IBM may have moved from x86 HW to sw, but the original piece, dumbo, was about the cloud eating the Tier1 HW vendors.
As for age, don't see the relevance, but I started with PDP11s. As for WOW, oh dear you need to get out of the house chum. It takes time, but the line for the HPs and Dells in th ex86 space is slower going down.
Re: ToddleR AMPC
I suggest IBM have moved out because of the white box guys, which you derided in your original post.
HP IS still king of x86, but make little money, buy sw companies them don't understand, but sell lots of printers at good margins. Long term decline, I think so.
Dell has been taken private in the hope they can still be competitive in x86, (with Intel's support), against the companies they buy from. Difficult to see that working long term.
Supermicro make the best quality x86 servers OEMed by many including: Bull and oh Fujitsu!! They may not be anywhere near the size of Fujitsu, but selling to them as a positive sign they are on the right track.
Tier 1 x86 vendors are still the main players of global corps, but whereas 10 years ago there was zero white box suppliers, today its single digit %ages, but its growing, which, HP, IBM (no longer in it, that's x86 hardware Matt, as the article was) and Dell are NOT!
IBM just gave up on x86 Matt. Oh and HP don't have a clue what they are doing. Dell has been taken private, Mr Andreesen was bang on!
WANTED: New head of crashingly expensive, error-prone and frankly cursed one-dole-to-rule-them-all system
Re: Election ahoy!
Yep, because paying people to do nowt, that works doesn't it?
Re: computational density...
You dont need to upload/download do you? Isn't it using hUMA, so GPU and DRAM is shared?
what does this deliver that Scale I/O doesn't and
do you really want another OS to support?
I heard the reason MapR are of interest is because they have the only filesystem that isn't reliant on non-redundant nameing nodes. Is that true, should a bit crappy if it is, but I heard it from a reliable and well informed source?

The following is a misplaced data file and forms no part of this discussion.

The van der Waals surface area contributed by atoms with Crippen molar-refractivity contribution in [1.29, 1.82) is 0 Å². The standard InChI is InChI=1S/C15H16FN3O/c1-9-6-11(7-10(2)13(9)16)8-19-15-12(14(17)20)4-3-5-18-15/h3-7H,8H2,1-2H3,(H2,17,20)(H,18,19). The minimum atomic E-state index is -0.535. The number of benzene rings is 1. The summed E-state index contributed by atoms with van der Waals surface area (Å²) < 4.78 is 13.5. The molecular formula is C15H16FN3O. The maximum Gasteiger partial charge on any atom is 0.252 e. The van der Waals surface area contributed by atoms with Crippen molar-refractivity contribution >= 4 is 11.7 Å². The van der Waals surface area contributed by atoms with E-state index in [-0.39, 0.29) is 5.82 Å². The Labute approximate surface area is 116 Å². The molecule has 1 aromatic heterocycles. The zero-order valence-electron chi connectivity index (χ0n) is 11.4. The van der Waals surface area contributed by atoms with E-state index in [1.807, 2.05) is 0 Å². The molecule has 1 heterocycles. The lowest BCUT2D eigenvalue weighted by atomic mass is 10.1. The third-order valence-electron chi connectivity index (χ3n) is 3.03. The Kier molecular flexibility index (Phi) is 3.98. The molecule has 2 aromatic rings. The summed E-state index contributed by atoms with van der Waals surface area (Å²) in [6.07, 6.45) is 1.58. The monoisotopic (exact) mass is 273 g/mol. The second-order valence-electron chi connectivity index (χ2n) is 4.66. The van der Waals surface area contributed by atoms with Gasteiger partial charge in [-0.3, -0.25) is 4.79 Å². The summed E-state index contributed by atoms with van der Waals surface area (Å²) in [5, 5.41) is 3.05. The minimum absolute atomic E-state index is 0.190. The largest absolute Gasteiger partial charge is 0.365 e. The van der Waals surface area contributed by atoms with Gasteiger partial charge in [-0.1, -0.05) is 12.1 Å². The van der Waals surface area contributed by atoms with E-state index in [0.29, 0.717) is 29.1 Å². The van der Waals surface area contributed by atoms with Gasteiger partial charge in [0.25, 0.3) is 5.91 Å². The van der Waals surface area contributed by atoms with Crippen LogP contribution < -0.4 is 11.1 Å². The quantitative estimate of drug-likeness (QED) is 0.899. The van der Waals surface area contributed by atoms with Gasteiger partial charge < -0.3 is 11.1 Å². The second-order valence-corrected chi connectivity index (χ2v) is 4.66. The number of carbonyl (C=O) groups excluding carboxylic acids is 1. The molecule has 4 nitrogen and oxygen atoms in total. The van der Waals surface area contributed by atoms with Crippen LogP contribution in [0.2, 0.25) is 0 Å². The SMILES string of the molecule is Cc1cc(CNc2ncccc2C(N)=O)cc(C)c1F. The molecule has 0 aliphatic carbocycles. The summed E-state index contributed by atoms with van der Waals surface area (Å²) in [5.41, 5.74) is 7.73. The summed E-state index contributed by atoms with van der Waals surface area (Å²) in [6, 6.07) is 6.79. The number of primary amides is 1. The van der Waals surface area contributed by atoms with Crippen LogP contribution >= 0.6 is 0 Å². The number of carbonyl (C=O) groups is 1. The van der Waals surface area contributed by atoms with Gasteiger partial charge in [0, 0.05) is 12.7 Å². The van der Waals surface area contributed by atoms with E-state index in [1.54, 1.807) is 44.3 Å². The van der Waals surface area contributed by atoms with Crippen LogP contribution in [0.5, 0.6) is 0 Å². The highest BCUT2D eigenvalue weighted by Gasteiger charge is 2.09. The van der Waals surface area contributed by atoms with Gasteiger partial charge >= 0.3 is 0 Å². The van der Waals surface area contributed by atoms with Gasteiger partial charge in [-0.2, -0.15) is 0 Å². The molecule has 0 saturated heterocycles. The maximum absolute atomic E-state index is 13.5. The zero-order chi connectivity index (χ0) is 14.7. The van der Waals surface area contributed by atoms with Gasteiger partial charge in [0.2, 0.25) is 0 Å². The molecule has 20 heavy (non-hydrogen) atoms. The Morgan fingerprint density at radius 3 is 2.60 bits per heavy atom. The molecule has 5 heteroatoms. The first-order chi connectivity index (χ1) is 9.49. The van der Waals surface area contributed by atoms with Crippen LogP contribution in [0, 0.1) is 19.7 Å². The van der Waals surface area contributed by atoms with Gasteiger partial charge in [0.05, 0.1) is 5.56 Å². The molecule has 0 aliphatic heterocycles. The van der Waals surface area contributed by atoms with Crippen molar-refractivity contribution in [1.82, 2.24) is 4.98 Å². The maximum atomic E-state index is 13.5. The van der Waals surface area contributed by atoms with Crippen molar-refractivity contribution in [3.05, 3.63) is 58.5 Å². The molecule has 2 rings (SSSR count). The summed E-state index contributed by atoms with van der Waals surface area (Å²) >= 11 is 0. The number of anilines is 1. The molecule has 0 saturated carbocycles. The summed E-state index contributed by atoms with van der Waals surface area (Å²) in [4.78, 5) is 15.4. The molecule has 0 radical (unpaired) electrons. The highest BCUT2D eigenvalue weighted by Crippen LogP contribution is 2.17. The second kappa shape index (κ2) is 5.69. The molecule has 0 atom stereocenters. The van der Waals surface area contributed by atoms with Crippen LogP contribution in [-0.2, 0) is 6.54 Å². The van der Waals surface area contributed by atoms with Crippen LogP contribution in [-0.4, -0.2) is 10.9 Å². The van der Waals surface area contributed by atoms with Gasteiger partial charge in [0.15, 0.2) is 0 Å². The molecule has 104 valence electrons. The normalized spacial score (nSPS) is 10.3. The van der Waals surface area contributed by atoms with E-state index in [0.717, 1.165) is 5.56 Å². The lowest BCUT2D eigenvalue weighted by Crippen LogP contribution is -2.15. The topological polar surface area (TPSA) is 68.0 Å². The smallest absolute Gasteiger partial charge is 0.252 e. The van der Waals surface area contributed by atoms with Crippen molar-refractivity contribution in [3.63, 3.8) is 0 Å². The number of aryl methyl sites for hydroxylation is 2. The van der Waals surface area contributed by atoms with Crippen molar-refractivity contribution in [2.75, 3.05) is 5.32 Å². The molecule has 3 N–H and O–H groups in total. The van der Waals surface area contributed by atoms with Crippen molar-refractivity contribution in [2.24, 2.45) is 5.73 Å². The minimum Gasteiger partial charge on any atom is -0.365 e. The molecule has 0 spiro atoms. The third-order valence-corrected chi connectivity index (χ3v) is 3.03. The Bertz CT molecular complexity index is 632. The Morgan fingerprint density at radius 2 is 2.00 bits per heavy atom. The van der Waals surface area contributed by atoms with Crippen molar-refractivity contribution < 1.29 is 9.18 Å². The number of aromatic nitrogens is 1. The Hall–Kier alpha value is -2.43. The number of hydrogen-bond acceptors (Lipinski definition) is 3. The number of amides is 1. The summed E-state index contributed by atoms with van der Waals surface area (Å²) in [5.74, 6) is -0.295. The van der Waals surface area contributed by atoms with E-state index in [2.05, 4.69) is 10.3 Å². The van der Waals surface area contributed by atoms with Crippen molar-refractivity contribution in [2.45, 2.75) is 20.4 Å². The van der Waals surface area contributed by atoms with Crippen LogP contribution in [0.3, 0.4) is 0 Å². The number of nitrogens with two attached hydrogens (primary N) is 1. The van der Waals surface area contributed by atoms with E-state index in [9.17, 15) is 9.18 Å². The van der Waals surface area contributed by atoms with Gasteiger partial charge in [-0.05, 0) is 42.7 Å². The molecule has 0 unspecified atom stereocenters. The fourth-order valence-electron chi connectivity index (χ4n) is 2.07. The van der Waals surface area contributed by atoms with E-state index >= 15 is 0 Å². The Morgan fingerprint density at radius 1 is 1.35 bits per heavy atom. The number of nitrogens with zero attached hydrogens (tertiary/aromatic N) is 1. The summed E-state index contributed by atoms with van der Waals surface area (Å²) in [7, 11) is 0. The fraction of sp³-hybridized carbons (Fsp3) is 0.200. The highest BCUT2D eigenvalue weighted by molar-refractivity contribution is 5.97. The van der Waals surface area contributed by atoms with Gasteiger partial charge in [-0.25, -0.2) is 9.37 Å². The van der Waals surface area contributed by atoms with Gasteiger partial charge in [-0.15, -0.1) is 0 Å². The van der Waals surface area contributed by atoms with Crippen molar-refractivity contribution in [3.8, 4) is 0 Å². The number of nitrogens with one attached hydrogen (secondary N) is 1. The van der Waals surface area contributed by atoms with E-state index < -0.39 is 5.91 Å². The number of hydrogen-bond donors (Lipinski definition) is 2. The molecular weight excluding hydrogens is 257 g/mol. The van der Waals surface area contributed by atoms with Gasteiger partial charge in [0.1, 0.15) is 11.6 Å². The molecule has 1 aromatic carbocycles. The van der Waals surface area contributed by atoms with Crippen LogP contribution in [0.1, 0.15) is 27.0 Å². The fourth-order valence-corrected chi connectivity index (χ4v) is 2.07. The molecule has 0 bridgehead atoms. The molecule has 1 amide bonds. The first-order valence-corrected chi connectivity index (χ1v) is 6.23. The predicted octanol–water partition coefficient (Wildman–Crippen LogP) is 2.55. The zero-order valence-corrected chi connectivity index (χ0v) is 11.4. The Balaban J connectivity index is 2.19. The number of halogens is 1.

Re: BitCoin or passwords?
Bitcoin mining should work very well
If you get 10X speedup i'd be amazed and you'd need a really really good parallel programmer to do that
Re: HP who?
No a cocked hat
A standard POSIX interface to this would be nice. Is anyone producing such a thing?
Re: Meanwhile, outside hobbyville....
Isn't Lenovo a chinese company Matt?
You only need to replace part of the drive, (depending on the # of parity stripes).
Re: mutant beef forests
There aren't any, but the largest forest isn't the Amazon, it's the Taiga covering Canada, Alaska, Scandinavia and much of norther Asia
Re: @Daniel B
But you treat, (or can), the server which hosts the discs, as a box of discs, i.e. the same as an iSCSI disc array.
Same functionality is a SAN, (if it's designed correctly). DataCore may or may not be, but several are.
No, if it's architected correctly, (multiple parities), then multiple servers and or discs can fail and data is still available.
"better known for making tea"
Your ignorance of Tata is staggering?
Industrial conglomerate founded by Ratan Tata, in the 60/70s?
Re: A little thought on why we are heading this way !
Who mentioned ASIC? He was talking about a SW solution sitting on NewCos x86 COTs box, versus SW sitting on a Tier 1 x86 COTs box
Attention Michael Keegan!
1. Lenovo make shed loads of PCs
2. Lenovo make shed loads of servers, (happen to say IBM on most)
3. Servers are PC motherboards in longer thinner box. Its's not hard to do.
What are you wittering on about?
Re: I think I can update this one for you so it works on both sides of the pond
Isn't he dead?
Re: Oh it was going so well until....
Get a life
Re: leaving at end of the month
About a month
Re: The huge difference...
If you had bought a MAC, she might still be your girlfriend :)